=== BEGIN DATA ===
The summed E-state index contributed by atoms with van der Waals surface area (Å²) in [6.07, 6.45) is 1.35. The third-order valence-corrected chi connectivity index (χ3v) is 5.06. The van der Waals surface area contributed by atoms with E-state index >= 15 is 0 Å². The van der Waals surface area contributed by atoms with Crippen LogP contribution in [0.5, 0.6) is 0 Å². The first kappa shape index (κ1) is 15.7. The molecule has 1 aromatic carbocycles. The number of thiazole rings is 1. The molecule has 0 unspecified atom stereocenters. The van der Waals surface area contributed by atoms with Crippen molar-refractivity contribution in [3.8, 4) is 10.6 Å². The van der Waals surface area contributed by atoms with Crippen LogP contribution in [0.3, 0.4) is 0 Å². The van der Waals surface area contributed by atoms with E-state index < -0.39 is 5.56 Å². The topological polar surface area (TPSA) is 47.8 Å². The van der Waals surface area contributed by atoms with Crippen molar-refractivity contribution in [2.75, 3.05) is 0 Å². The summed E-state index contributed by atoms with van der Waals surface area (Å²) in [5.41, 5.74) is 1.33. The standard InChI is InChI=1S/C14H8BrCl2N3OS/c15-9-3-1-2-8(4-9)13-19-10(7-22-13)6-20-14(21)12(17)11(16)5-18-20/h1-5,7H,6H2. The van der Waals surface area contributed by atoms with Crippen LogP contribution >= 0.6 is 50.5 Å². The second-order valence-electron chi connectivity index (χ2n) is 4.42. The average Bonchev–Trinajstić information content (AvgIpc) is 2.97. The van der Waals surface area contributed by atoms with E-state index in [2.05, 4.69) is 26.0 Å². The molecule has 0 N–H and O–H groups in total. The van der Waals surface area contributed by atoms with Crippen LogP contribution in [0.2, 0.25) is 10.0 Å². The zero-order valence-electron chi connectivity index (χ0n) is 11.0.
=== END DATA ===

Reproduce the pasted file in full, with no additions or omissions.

The summed E-state index contributed by atoms with van der Waals surface area (Å²) in [6.07, 6.45) is 1.35. The third-order valence-corrected chi connectivity index (χ3v) is 5.06. The van der Waals surface area contributed by atoms with E-state index >= 15 is 0 Å². The van der Waals surface area contributed by atoms with Crippen LogP contribution in [0.5, 0.6) is 0 Å². The first kappa shape index (κ1) is 15.7. The molecule has 1 aromatic carbocycles. The number of thiazole rings is 1. The molecule has 0 unspecified atom stereocenters. The van der Waals surface area contributed by atoms with Crippen molar-refractivity contribution in [3.8, 4) is 10.6 Å². The van der Waals surface area contributed by atoms with Crippen LogP contribution in [0.3, 0.4) is 0 Å². The van der Waals surface area contributed by atoms with E-state index < -0.39 is 5.56 Å². The topological polar surface area (TPSA) is 47.8 Å². The van der Waals surface area contributed by atoms with Crippen molar-refractivity contribution in [2.75, 3.05) is 0 Å². The summed E-state index contributed by atoms with van der Waals surface area (Å²) in [5.41, 5.74) is 1.33. The standard InChI is InChI=1S/C14H8BrCl2N3OS/c15-9-3-1-2-8(4-9)13-19-10(7-22-13)6-20-14(21)12(17)11(16)5-18-20/h1-5,7H,6H2. The van der Waals surface area contributed by atoms with Crippen LogP contribution >= 0.6 is 50.5 Å². The second-order valence-electron chi connectivity index (χ2n) is 4.42. The average Bonchev–Trinajstić information content (AvgIpc) is 2.97. The van der Waals surface area contributed by atoms with E-state index in [2.05, 4.69) is 26.0 Å². The molecule has 0 N–H and O–H groups in total. The van der Waals surface area contributed by atoms with Crippen LogP contribution in [0.2, 0.25) is 10.0 Å². The zero-order valence-electron chi connectivity index (χ0n) is 11.0.